Research doesn’t always agree: Like any good story, every issue has two sides. In our Research Debate series, we expose both ends of a controversial health issue that directly impacts your beauty. Join the conversation and discover what this research means for you.
Muffin-top, thunder thighs, love handles, bootie.
No matter how you lovingly refer to your body fat, all women tend to gain weight in one of two places: Our waists or our hips.
While molding our bodies has become an international obsession—a recent UK study found that 30 percent of women would trade at least one year of their life in exchange for their ideal body weight and shape—losing weight won’t change your body shape. It’s, at least in part, genetic. Fewer pounds will simply reveal a slimmer version of your natural shape.
But research is divided on the pitfalls and plusses of body shape.
When it comes to our body shapes, women have long been metaphorically (and rather inexplicably), compared to fruit.
We’re “Apples” if we gain weight in our waists, and “Pears” if the pounds go straight to our hips and thighs. Personally, we don’t like to be compared to fruit, so on YouBeauty we call these body shapes “Circles” and “Triangles,” respectively, but we’ll keep with the tutti-frutti theme here for simplicity’s sake.
These body shapes mean much more than deciding between an A-line or Empire wedding gown (the former works for Apples, the latter, for Pears). They’re a signal of our general health: Our bodies store different types of fat in our stomachs versus our thighs.
Those proverbial Pear thunder thighs are a good thing: Fat in our thighs stores energy that’s used during pregnancy and breastfeeding, so it’s commonly believed to be healthier. Abdominal fat, stored by Apples, doesn’t have a clear-cut purpose like thigh-fat, and releases chemicals that may increase inflammation in the body—the root of many health and beauty-related evils, including heart disease.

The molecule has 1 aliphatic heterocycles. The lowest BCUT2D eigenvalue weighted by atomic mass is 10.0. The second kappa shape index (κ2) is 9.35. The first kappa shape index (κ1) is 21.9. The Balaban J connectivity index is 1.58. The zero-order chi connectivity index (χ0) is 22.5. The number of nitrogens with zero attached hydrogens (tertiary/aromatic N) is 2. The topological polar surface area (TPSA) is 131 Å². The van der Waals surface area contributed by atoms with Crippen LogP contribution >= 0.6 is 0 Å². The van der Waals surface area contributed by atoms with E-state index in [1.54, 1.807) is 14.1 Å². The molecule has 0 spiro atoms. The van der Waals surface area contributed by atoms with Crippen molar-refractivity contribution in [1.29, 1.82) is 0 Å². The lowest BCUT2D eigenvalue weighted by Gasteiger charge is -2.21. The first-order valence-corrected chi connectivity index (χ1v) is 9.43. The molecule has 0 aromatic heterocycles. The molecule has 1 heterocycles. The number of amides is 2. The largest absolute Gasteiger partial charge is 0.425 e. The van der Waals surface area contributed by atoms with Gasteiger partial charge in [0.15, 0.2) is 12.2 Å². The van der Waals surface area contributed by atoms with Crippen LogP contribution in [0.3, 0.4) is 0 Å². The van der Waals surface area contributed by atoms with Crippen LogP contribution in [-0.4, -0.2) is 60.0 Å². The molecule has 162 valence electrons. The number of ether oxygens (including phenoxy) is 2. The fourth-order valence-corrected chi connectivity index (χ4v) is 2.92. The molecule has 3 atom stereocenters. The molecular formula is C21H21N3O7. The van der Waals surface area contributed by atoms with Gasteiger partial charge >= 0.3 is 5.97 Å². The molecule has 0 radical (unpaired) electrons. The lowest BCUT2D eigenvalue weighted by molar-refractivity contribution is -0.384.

For women, fat distribution actually shifts as we age. When we’re young, high levels of estrogen make us more likely to store our fat in our hips. After menopause, our levels of estrogen go down, and we start to store fat above the belt.
But are those of us born to store fat in our stomachs just plum out of luck for health? That’s where the research is debatable.
VIDEO: Interpreting your Waist Measurement
SIDE 1: Waist fat is bad for health.
In 2008, Japan launched a national health campaign mandating that companies and local governments measure waistlines as part of regular health check-ups—with limits on maximum waist size (35.4 inches for women). Those who exceed the limit (the average American woman would) have three months to lose weight before they get mandatory dietary guidance, and companies are penalized if their employees don’t measure up.
Most physicians in the U.S. also measure waistlines (though we have no legal limits), and there’s a lot of research to support why they do.
A 2008 sixteen-year follow-up study published in Circulation found that waist fat was strongly associated with all-cause mortality, cardiovascular disease and cancer-related deaths. On top of that, they found that hip circumference was inversely associated with heart-related deaths, meaning that hefty hips may actually play a protective role.